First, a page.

Early Endotyping: A Chance for Intervention in Chronic Obstructive Pulmonary Disease.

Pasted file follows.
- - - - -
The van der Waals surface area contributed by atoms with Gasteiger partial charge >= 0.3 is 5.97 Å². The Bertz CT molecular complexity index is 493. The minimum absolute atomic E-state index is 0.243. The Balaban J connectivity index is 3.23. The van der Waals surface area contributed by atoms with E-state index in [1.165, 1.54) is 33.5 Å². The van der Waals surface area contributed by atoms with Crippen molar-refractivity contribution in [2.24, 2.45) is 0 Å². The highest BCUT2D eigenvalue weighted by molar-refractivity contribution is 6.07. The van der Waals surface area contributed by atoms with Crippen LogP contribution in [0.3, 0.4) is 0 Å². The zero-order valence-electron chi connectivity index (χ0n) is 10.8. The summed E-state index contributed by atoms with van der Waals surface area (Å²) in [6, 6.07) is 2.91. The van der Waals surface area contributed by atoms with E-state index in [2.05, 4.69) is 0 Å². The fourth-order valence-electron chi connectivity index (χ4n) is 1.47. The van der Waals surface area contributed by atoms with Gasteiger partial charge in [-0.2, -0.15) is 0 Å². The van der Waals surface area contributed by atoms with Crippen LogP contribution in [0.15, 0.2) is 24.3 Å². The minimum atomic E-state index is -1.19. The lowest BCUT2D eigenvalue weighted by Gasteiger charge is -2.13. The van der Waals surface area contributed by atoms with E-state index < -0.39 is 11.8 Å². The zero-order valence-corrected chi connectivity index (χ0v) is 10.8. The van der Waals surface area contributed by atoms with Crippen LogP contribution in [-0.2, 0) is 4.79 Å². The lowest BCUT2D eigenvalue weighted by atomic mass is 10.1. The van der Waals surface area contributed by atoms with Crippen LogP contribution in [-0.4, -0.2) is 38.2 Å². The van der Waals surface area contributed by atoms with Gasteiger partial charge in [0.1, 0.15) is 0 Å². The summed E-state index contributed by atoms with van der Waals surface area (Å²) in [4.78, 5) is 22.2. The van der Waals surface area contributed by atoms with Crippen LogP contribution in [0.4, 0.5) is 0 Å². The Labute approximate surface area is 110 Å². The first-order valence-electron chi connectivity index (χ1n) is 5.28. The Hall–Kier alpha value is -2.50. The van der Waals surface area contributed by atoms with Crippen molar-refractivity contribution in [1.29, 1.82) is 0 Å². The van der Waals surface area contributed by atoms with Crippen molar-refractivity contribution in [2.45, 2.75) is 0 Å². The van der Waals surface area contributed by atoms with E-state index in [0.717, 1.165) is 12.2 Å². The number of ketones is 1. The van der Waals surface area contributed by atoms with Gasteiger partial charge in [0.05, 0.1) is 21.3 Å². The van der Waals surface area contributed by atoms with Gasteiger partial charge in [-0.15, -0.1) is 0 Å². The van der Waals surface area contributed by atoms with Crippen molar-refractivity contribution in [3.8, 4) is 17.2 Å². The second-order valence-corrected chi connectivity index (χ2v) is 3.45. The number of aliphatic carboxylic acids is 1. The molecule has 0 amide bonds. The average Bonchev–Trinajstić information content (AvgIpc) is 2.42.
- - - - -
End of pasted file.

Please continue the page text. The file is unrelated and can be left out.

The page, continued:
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Chronic obstructive pulmonary disease (COPD) is a syndrome that comprises several lung pathologies, but subphenotyping the various disease subtypes has been difficult. One reason may be that current efforts focused on studying COPD once it has occurred do not allow tracing back to the different origins of disease. This perspective proposes that emphysema originates when susceptible airway, endothelial, and/or hematopoietic cells are exposed to environmental toxins such as cigarette smoke, biomass fuel, or traffic emissions. These susceptible cell types may initiate distinct pathobiological mechanisms ("COPD endotypes") that ultimately manifest the emphysematous destruction of the lung. On the basis of evidence from the "airway" endotype, we suggest that grading these endotypes by severity may allow better diagnosis of disease at early stages when intervention can be designed on the basis of the mechanisms involved. Therefore, genomic, proteomic, and metabolomic studies on at-risk patients will be important in the identification of biomarkers that help designate each endotype. Together with understanding of the involved molecular pathways that lead to disease manifestation, these efforts may lead to development of intervention strategies.